• Anderson, Lloyd B. 1982. “The “perfect” as a universal and as a language‐particular category.” In Tense‐aspect: Between semantics & pragmatics, typological studies in language. Edited by Paul J. Hopper, 227–264. Amsterdam: John Benjamins.

    DOI: 10.1075/tsl.1.16and

    Anderson is the first to use the term map to refer to the geometrical representation of meanings in space. These meanings are arranged in a way reflecting their degree of (dis)similarity. Crucially, similarity is defined on the basis of cross-linguistic comparison. The paper introduces some important notational devices that were used in many later studies. It also stresses the fact that for a map to have universal validity, the diachronic dimension must also considered.

  • Anderson, Lloyd B. 1986. Evidentials, paths of change, and mental maps: Typologically regular asymmetries. In Evidentiality: The linguistic encoding of epistemology. Edited by Wallace Chafe and Johanna Nichols, 273–312. Norwood, NJ: Ablex.

    Anderson builds a map of evidential meanings, which gives information about which meanings are more closely related to each other synchronically as well as about certain patterns of historical development. The results of the study help to formulate historical hypotheses for evidentials in Tibeto-Burman and California Indian languages, and for moods and modalities in Indo-European languages.

  • Croft, William. 2001. Radical construction grammar: Syntactic theory in typological perspective. Oxford: Oxford Univ. Press.

    DOI: 10.1093/acprof:oso/9780198299554.001.0001

    Croft develops the notion of conceptual space (which is the term he uses to refer to semantic maps) in his Radical Construction Grammar. In this work, he introduces many of the guiding principles of the semantic maps model, most importantly the semantic map connectivity hypothesis. His case studies come from fundamental concepts in syntactic theory, mainly parts of speech and syntactic roles. Chapters 3 and 4 are the most relevant.

  • Haspelmath, Martin. 1997. Indefinite pronouns. Oxford: Oxford Univ. Press.

    One of the goals of Haspelmath’s book is to explain the variety of usage of indefinite pronouns in terms of a semantic map. Haspelmath builds such a map based on 40- and 100-language samples. The article makes explicit several important methodological decisions (e.g., the use of the term function rather than the term meaning) and highlights the fact that semantic maps can be thought of as making hypotheses about implicational universals.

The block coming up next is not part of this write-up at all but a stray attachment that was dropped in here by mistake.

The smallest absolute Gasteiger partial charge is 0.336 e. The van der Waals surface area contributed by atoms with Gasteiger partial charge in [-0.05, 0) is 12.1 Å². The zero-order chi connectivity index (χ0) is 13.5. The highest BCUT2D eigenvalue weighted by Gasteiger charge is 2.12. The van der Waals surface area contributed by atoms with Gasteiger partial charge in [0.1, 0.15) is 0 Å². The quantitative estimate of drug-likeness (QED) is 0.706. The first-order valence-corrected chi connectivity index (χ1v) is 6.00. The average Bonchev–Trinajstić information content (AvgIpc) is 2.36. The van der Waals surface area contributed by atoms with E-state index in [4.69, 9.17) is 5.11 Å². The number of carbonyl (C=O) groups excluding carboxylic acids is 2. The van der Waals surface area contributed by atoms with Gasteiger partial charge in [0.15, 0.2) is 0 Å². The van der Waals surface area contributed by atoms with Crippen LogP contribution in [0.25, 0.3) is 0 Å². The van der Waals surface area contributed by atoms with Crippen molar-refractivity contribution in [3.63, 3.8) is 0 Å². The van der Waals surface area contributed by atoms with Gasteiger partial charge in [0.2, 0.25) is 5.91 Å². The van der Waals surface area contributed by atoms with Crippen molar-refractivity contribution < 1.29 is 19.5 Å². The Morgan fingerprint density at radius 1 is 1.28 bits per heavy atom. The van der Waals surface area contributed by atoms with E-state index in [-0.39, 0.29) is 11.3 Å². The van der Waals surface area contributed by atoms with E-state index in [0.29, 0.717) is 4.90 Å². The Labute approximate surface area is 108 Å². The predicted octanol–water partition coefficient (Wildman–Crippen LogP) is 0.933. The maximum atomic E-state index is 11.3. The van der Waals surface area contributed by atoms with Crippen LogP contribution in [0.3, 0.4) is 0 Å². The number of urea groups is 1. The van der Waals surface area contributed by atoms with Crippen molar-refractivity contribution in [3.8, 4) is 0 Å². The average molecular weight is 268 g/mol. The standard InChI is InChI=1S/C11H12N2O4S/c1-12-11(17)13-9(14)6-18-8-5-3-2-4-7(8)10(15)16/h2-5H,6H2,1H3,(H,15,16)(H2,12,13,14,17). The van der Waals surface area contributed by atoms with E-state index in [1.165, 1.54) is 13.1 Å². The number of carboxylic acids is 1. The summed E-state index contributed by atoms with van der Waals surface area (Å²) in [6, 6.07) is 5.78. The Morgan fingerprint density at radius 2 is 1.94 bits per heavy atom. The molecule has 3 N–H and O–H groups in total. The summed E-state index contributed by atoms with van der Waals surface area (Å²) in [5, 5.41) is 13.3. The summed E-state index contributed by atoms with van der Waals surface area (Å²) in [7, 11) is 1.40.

• Kemmer, Susan. 1993. The middle voice. Amsterdam: Benjamins.

    DOI: 10.1075/tsl.23

    Kemmer devotes a whole chapter of her book to the semantic relations between the reflexive and related situation types. Relying both on typological and on diachronic data, she places the various functions identified in the reflexive-middle domain on a semantic map and focuses on the predictions and hypotheses stemming from the semantic relations holding among these functions.

  • Lazard, Gilbert. 1981. La quête des universaux sémantiques en linguistique. Actes Sémiotiques—Bulletin 19:26–37.

    Lazard discusses the nature of semantic universals, which ultimately result from an experience of the world shared by all human beings. He distinguishes two approaches to semantic universals: one deductive and one inductive. The article argues in favor of the latter approach. To address the issue of cross-linguistic comparison, it suggests that the focus should be on the multidimensional semantic space occupied by a given signified (i.e., a linguistic form). Finally, the article proposes a map for “past” grammatical markers. Reprinted in Lazard’s Études de Linguistique Générale (Leuven, Belgium: Peeters), pp. 47–56.

  • Stassen, Leon. 1997. Intransitive predication. Oxford: Oxford Univ. Press.

    This is a study of the predication of various semantic classes. Using a language sample of 410 languages, the author identifies four semantic predicate categories and visualizes them in the form of a semantic map that is language independent and determined by universal principles. The two main principles discussed are “relative time stability” and “locational specification.” The study also shows how the different languages carve up the semantic space.

  • van der Auwera, Johan, and Vladimir A. Plungian. 1998. Modality’s semantic map. Linguistic Typology 2.1: 79–124.

    DOI: 10.1515/lity.1998.2.1.79

    The article focuses on the domain of modality and proposes a semantic map that represents the cross linguistically relevant connections between the various meanings in this domain. This map is supposed to have universal relevance both in synchrony and in diachrony. The authors also show how the method allows the integration of different types of relationships, i.e., metaphor, metonymy, specialization, and generalization.